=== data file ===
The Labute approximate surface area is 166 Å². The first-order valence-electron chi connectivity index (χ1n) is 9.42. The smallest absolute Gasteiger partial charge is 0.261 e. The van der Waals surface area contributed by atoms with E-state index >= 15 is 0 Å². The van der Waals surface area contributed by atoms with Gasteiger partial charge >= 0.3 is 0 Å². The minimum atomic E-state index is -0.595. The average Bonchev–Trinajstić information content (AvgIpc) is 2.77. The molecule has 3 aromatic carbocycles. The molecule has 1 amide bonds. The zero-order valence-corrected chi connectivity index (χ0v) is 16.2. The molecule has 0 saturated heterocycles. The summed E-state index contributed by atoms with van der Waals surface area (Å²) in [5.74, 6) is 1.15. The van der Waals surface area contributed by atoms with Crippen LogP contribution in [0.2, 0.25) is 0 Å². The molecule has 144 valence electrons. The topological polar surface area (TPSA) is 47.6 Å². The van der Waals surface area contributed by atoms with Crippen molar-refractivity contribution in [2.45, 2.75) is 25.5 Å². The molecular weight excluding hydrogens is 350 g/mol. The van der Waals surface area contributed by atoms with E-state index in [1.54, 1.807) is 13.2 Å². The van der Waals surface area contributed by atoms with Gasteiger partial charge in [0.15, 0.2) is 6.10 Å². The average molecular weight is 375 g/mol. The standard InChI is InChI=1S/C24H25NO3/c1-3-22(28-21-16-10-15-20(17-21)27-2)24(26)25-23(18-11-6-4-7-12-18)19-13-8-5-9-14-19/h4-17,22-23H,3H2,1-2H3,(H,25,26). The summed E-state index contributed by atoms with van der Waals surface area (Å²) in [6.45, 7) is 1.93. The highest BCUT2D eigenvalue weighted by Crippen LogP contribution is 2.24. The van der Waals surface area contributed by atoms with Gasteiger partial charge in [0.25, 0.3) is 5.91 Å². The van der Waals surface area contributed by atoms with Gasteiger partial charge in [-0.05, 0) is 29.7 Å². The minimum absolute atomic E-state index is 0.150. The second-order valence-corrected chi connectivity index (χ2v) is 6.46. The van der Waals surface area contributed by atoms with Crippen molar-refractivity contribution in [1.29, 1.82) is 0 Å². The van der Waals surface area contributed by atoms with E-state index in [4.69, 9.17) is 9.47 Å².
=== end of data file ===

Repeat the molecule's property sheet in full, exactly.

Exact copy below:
The Labute approximate surface area is 166 Å². The first-order valence-electron chi connectivity index (χ1n) is 9.42. The smallest absolute Gasteiger partial charge is 0.261 e. The van der Waals surface area contributed by atoms with E-state index >= 15 is 0 Å². The van der Waals surface area contributed by atoms with Gasteiger partial charge >= 0.3 is 0 Å². The minimum atomic E-state index is -0.595. The average Bonchev–Trinajstić information content (AvgIpc) is 2.77. The molecule has 3 aromatic carbocycles. The molecule has 1 amide bonds. The zero-order valence-corrected chi connectivity index (χ0v) is 16.2. The molecule has 0 saturated heterocycles. The summed E-state index contributed by atoms with van der Waals surface area (Å²) in [5.74, 6) is 1.15. The van der Waals surface area contributed by atoms with Crippen LogP contribution in [0.2, 0.25) is 0 Å². The molecule has 144 valence electrons. The topological polar surface area (TPSA) is 47.6 Å². The van der Waals surface area contributed by atoms with Crippen molar-refractivity contribution in [2.45, 2.75) is 25.5 Å². The molecular weight excluding hydrogens is 350 g/mol. The van der Waals surface area contributed by atoms with E-state index in [1.54, 1.807) is 13.2 Å². The van der Waals surface area contributed by atoms with Gasteiger partial charge in [0.15, 0.2) is 6.10 Å². The average molecular weight is 375 g/mol. The standard InChI is InChI=1S/C24H25NO3/c1-3-22(28-21-16-10-15-20(17-21)27-2)24(26)25-23(18-11-6-4-7-12-18)19-13-8-5-9-14-19/h4-17,22-23H,3H2,1-2H3,(H,25,26). The summed E-state index contributed by atoms with van der Waals surface area (Å²) in [6.45, 7) is 1.93. The highest BCUT2D eigenvalue weighted by Crippen LogP contribution is 2.24. The van der Waals surface area contributed by atoms with Gasteiger partial charge in [0.25, 0.3) is 5.91 Å². The van der Waals surface area contributed by atoms with Gasteiger partial charge in [-0.05, 0) is 29.7 Å². The minimum absolute atomic E-state index is 0.150. The second-order valence-corrected chi connectivity index (χ2v) is 6.46. The van der Waals surface area contributed by atoms with Crippen molar-refractivity contribution in [1.29, 1.82) is 0 Å². The van der Waals surface area contributed by atoms with E-state index in [4.69, 9.17) is 9.47 Å².